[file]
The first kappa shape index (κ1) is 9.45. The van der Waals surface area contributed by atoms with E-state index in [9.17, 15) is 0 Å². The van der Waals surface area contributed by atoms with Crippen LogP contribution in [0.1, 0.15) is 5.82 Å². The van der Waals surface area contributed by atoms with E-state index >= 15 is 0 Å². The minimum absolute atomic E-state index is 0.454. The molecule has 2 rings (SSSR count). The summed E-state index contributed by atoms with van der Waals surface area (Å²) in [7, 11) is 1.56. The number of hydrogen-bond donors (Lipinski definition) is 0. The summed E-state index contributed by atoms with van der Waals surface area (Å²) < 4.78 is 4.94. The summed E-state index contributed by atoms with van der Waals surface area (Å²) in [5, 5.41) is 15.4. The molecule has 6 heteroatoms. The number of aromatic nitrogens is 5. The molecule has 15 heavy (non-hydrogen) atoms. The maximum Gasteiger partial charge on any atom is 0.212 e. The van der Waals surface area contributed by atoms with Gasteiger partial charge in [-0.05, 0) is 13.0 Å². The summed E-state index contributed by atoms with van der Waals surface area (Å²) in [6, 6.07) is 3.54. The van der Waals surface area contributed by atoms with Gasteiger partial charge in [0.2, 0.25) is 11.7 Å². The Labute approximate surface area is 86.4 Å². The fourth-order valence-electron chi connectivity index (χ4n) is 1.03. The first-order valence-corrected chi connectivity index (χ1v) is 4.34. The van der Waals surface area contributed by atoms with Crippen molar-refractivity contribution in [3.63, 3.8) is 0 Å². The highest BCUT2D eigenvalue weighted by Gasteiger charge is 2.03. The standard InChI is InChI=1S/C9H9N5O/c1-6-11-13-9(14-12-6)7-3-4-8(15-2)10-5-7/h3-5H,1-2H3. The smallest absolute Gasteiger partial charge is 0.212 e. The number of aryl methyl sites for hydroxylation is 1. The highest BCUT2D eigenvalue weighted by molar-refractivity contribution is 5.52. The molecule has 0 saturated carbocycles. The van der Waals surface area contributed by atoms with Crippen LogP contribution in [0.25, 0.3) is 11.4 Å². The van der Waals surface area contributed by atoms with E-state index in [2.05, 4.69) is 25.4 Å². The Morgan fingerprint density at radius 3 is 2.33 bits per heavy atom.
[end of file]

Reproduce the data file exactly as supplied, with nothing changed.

The first kappa shape index (κ1) is 9.45. The van der Waals surface area contributed by atoms with E-state index in [9.17, 15) is 0 Å². The van der Waals surface area contributed by atoms with Crippen LogP contribution in [0.1, 0.15) is 5.82 Å². The van der Waals surface area contributed by atoms with E-state index >= 15 is 0 Å². The minimum absolute atomic E-state index is 0.454. The molecule has 2 rings (SSSR count). The summed E-state index contributed by atoms with van der Waals surface area (Å²) in [7, 11) is 1.56. The number of hydrogen-bond donors (Lipinski definition) is 0. The summed E-state index contributed by atoms with van der Waals surface area (Å²) < 4.78 is 4.94. The summed E-state index contributed by atoms with van der Waals surface area (Å²) in [5, 5.41) is 15.4. The molecule has 6 heteroatoms. The number of aromatic nitrogens is 5. The molecule has 15 heavy (non-hydrogen) atoms. The maximum Gasteiger partial charge on any atom is 0.212 e. The van der Waals surface area contributed by atoms with Gasteiger partial charge in [-0.05, 0) is 13.0 Å². The summed E-state index contributed by atoms with van der Waals surface area (Å²) in [6, 6.07) is 3.54. The van der Waals surface area contributed by atoms with Gasteiger partial charge in [0.2, 0.25) is 11.7 Å². The Labute approximate surface area is 86.4 Å². The fourth-order valence-electron chi connectivity index (χ4n) is 1.03. The first-order valence-corrected chi connectivity index (χ1v) is 4.34. The van der Waals surface area contributed by atoms with Crippen molar-refractivity contribution in [3.63, 3.8) is 0 Å². The highest BCUT2D eigenvalue weighted by Gasteiger charge is 2.03. The standard InChI is InChI=1S/C9H9N5O/c1-6-11-13-9(14-12-6)7-3-4-8(15-2)10-5-7/h3-5H,1-2H3. The smallest absolute Gasteiger partial charge is 0.212 e. The number of aryl methyl sites for hydroxylation is 1. The highest BCUT2D eigenvalue weighted by molar-refractivity contribution is 5.52. The molecule has 0 saturated carbocycles. The van der Waals surface area contributed by atoms with Crippen LogP contribution in [0.25, 0.3) is 11.4 Å². The van der Waals surface area contributed by atoms with E-state index in [2.05, 4.69) is 25.4 Å². The Morgan fingerprint density at radius 3 is 2.33 bits per heavy atom.